For O's, no time for relief

The Baltimore Sun

BOSTON -- It started with a seemingly innocent pop-up in front of home plate, continued with a questionable decision by the manager and ended with a meltdown by the Orioles' top reliever.

The Orioles have found all kinds of ways to lose to the Boston Red Sox over the past two seasons, but probably none was as painful as what happened at Fenway Park yesterday when a five-run, ninth-inning lead and the best performance of Jeremy Guthrie's career turned into an excruciating, 6-5 loss.

With the bases loaded and two outs in the ninth, Chris Ray induced a ground ball to the right side from Julio Lugo, but the closer got a late start in covering first base and then couldn't handle first baseman Kevin Millar's throw. The ball hit off his glove and bounced away as the tying and winning runs scored, sending an announced crowd of 36,739 into a frenzy.

Orioles manager Sam Perlozzo, who surprisingly removed Guthrie two outs shy of a complete game, spiked his cap in the visiting dugout while the Red Sox poured on to the field to celebrate their first ninth-inning comeback of five runs or more since 1998.

"That's a game we should've won, period," Millar said. "There's no rhyme or reason why we should've lost that game."

Millar's comments were repeated by several Orioles in a stunned post-game clubhouse. It would have been the Orioles' first series win over Boston since July 2005 and a huge step for a team that is trying to get over .500 and become relevant in the American League East. Instead, the Orioles (18-20) lost the series and have dropped 23 of their past 27 games to the Red Sox (25-11).

"We didn't make a couple plays that we should've made," a terse Perlozzo said. "The game should've been over."

Nothing was scrutinized more after a wild ninth inning than Perlozzo's decision to yank Guthrie with a man on and one out in a 5-0 game. Making just his fourth career start and his third of the season, Guthrie had thrown 91 pitches and given up only three hits. The Red Sox were certainly happy to see him go.

"Me and Tim Wakefield looked at each other on the bench in the ninth inning when they took Guthrie out, and we said, 'We're going to win this game,'" said Red Sox starter Josh Beckett, who allowed two runs in four innings before leaving with irritation to the skin of his right middle finger. "We both believed it."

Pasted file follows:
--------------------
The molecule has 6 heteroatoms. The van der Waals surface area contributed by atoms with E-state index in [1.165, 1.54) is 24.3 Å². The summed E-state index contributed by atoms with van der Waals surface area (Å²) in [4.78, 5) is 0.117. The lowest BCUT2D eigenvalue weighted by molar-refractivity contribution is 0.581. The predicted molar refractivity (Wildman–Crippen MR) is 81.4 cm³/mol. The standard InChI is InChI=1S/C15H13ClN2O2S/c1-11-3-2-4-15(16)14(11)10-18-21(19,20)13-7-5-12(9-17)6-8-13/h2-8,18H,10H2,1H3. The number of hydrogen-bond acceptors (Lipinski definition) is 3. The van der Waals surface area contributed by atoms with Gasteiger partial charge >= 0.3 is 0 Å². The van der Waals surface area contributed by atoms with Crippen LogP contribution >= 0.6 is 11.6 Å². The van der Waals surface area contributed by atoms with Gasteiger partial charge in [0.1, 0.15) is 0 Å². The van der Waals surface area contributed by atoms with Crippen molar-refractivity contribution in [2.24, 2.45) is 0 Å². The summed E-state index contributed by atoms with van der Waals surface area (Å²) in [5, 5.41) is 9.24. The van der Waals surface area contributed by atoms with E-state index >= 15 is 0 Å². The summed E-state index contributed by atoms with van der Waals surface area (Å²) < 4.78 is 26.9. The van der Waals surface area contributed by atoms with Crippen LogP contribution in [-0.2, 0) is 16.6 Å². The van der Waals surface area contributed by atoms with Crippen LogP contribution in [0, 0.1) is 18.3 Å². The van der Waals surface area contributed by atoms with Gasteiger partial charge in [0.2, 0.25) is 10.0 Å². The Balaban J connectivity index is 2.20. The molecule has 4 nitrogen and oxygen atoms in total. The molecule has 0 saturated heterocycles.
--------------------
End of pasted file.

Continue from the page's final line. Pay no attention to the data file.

When he was in the dugout before going out for the bottom of the ninth, Perlozzo told Guthrie that if a batter reached base, he was going to take him out of the game and turn the ball over to Danys Baez.

Guthrie got a quick out, and then forced Coco Crisp to hit a high pop-up in front of the plate. Catcher Ramon Hernandez tossed aside his catcher's mask and called for the ball. He appeared to stumble a little when his foot made contact with his mask, and the ball hit off the top of his glove, putting Crisp at first base.

"I kind of knew where it was at first," said Hernandez, who said he wasn't affected by the shadows or stepping on his mask. " ... I got a quick look at it. I just dropped it."

Perlozzo immediately walked to the mound, and after a long discussion with Guthrie, he signaled for Baez. Perlozzo reasoned after the game that, before yesterday, Guthrie hadn't thrown more than 72 pitches in a game this season and his bullpen was fresh.

"He was going into nine innings [of] work, and he had never gone past six," Perlozzo said. "We were pretty much giving him an opportunity - if he could go 1-2-3 - to stay in the ballgame. It was unfortunate that the guy got on the way he did, but at that point, I thought we had our fresh arms out there and I didn't want anything to get out of hand. Obviously, it didn't work."

Asked if Guthrie tried to talk him out of the decision, Perlozzo said: "He wanted to stay in. It was my decision."

Guthrie acknowledged he figured he might get a reprieve because Crisp reached on an error.

"I was thinking a base hit, a walk would be the situation," Guthrie said. "I said, 'I'll go through this one.' [Perlozzo] made the decision. No one could have expected what occurred."

Baez allowed an RBI double to David Ortiz and a single to Wily Mo Pena, then Perlozzo called for Ray. The Orioles closer walked J.D. Drew to load the bases and then nearly hit Kevin Youkilis with a 3-2 pitch, walking in a run and cutting the Orioles' lead to 5-2.

"When I got out there, I didn't know where the ball was going," Ray said. "I couldn't hit my spots."

With the bases loaded, Ray served up a two-run double to Jason Varitek that cut the Red Sox's deficit to 5-4. Ray then issued an intentional walk to Eric Hinske to load the bases and set up a force at any base.

Alex Cora hit a slow grounder that second baseman Brian Roberts fielded and threw home. It appeared Youkilis beat the throw, but plate umpire Gary Cederstrom called him out at the plate. The call quickly became irrelevant when Ray couldn't handle Millar's throw on Lugo's grounder. It was ruled an infield hit, with Ray given an error for allowing the winning run to score.

"I got a late jump off the mound, and I kind of lost the ball a little bit on the throw," said Ray, who blew his third save, two coming against Boston. "They essentially got one hit off me and scored five runs. I just didn't have my stuff, and I beat myself."

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